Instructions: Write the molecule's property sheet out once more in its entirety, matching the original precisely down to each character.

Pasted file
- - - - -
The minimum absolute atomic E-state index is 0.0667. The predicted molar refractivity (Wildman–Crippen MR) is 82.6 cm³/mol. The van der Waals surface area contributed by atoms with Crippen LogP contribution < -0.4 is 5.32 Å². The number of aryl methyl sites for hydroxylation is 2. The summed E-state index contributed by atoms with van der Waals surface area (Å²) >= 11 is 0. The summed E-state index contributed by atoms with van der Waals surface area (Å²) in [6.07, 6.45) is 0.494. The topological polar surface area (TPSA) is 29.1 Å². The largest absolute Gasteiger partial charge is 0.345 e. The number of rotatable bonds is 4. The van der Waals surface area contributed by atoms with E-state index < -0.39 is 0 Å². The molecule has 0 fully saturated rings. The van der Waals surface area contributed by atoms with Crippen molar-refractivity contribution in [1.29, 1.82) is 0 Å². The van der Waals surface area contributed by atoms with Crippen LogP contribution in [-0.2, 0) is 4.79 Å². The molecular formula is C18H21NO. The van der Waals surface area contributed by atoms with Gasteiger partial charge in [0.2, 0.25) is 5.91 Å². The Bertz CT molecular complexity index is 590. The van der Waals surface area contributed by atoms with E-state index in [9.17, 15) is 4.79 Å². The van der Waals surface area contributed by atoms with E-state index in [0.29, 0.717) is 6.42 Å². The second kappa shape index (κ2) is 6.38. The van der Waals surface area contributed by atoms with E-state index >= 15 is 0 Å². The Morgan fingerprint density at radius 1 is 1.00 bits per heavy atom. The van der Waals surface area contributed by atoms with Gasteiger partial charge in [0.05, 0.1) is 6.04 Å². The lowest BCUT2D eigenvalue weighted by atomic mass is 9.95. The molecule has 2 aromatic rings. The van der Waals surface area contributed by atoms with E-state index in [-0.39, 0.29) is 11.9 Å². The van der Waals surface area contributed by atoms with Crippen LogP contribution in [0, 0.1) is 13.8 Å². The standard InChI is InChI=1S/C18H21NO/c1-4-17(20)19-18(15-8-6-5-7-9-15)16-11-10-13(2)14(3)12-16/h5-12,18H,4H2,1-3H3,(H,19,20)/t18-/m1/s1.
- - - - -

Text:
The minimum absolute atomic E-state index is 0.0667. The predicted molar refractivity (Wildman–Crippen MR) is 82.6 cm³/mol. The van der Waals surface area contributed by atoms with Crippen LogP contribution < -0.4 is 5.32 Å². The number of aryl methyl sites for hydroxylation is 2. The summed E-state index contributed by atoms with van der Waals surface area (Å²) >= 11 is 0. The summed E-state index contributed by atoms with van der Waals surface area (Å²) in [6.07, 6.45) is 0.494. The topological polar surface area (TPSA) is 29.1 Å². The largest absolute Gasteiger partial charge is 0.345 e. The number of rotatable bonds is 4. The van der Waals surface area contributed by atoms with E-state index < -0.39 is 0 Å². The molecule has 0 fully saturated rings. The van der Waals surface area contributed by atoms with Crippen molar-refractivity contribution in [1.29, 1.82) is 0 Å². The van der Waals surface area contributed by atoms with Crippen LogP contribution in [-0.2, 0) is 4.79 Å². The molecular formula is C18H21NO. The van der Waals surface area contributed by atoms with Gasteiger partial charge in [0.2, 0.25) is 5.91 Å². The Bertz CT molecular complexity index is 590. The van der Waals surface area contributed by atoms with E-state index in [9.17, 15) is 4.79 Å². The van der Waals surface area contributed by atoms with E-state index in [0.29, 0.717) is 6.42 Å². The second kappa shape index (κ2) is 6.38. The van der Waals surface area contributed by atoms with E-state index >= 15 is 0 Å². The Morgan fingerprint density at radius 1 is 1.00 bits per heavy atom. The van der Waals surface area contributed by atoms with Gasteiger partial charge in [0.05, 0.1) is 6.04 Å². The lowest BCUT2D eigenvalue weighted by atomic mass is 9.95. The molecule has 2 aromatic rings. The van der Waals surface area contributed by atoms with E-state index in [-0.39, 0.29) is 11.9 Å². The van der Waals surface area contributed by atoms with Crippen LogP contribution in [0, 0.1) is 13.8 Å². The standard InChI is InChI=1S/C18H21NO/c1-4-17(20)19-18(15-8-6-5-7-9-15)16-11-10-13(2)14(3)12-16/h5-12,18H,4H2,1-3H3,(H,19,20)/t18-/m1/s1.